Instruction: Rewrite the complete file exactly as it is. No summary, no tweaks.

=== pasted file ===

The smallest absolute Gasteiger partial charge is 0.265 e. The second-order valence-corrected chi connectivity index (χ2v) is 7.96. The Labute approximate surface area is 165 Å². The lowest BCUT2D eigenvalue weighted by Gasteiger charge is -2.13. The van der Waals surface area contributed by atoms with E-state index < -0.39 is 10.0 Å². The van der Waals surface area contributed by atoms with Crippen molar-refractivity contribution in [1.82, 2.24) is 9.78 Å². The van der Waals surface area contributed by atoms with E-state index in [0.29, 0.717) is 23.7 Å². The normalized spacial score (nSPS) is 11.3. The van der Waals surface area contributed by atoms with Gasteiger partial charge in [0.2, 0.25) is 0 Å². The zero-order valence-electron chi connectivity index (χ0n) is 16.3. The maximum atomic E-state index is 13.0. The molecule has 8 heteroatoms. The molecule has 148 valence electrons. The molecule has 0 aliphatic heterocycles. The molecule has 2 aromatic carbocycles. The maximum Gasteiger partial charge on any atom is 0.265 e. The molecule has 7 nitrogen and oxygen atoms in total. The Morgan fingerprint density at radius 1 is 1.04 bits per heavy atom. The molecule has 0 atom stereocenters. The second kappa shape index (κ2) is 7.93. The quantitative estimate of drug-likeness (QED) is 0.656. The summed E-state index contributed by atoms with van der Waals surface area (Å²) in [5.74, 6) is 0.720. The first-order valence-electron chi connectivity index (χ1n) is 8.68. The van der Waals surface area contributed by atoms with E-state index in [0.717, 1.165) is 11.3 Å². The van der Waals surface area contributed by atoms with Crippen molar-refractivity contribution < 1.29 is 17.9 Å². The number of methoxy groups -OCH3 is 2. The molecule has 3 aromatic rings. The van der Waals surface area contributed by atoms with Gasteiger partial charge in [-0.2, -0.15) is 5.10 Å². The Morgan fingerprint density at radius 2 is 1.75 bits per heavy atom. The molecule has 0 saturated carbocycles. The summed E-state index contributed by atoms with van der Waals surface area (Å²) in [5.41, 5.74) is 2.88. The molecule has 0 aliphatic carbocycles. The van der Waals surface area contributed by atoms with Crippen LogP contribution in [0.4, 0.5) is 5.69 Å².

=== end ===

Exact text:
The smallest absolute Gasteiger partial charge is 0.265 e. The second-order valence-corrected chi connectivity index (χ2v) is 7.96. The Labute approximate surface area is 165 Å². The lowest BCUT2D eigenvalue weighted by Gasteiger charge is -2.13. The van der Waals surface area contributed by atoms with E-state index < -0.39 is 10.0 Å². The van der Waals surface area contributed by atoms with Crippen molar-refractivity contribution in [1.82, 2.24) is 9.78 Å². The van der Waals surface area contributed by atoms with E-state index in [0.29, 0.717) is 23.7 Å². The normalized spacial score (nSPS) is 11.3. The van der Waals surface area contributed by atoms with Gasteiger partial charge in [0.2, 0.25) is 0 Å². The zero-order valence-electron chi connectivity index (χ0n) is 16.3. The maximum atomic E-state index is 13.0. The molecule has 8 heteroatoms. The molecule has 148 valence electrons. The molecule has 0 aliphatic heterocycles. The molecule has 2 aromatic carbocycles. The maximum Gasteiger partial charge on any atom is 0.265 e. The molecule has 7 nitrogen and oxygen atoms in total. The Morgan fingerprint density at radius 1 is 1.04 bits per heavy atom. The molecule has 0 atom stereocenters. The second kappa shape index (κ2) is 7.93. The quantitative estimate of drug-likeness (QED) is 0.656. The summed E-state index contributed by atoms with van der Waals surface area (Å²) in [5.74, 6) is 0.720. The first-order valence-electron chi connectivity index (χ1n) is 8.68. The van der Waals surface area contributed by atoms with E-state index in [0.717, 1.165) is 11.3 Å². The van der Waals surface area contributed by atoms with Crippen molar-refractivity contribution < 1.29 is 17.9 Å². The number of methoxy groups -OCH3 is 2. The molecule has 3 aromatic rings. The van der Waals surface area contributed by atoms with Gasteiger partial charge in [-0.2, -0.15) is 5.10 Å². The Morgan fingerprint density at radius 2 is 1.75 bits per heavy atom. The molecule has 0 saturated carbocycles. The summed E-state index contributed by atoms with van der Waals surface area (Å²) in [5.41, 5.74) is 2.88. The molecule has 0 aliphatic carbocycles. The van der Waals surface area contributed by atoms with Crippen LogP contribution in [0.4, 0.5) is 5.69 Å².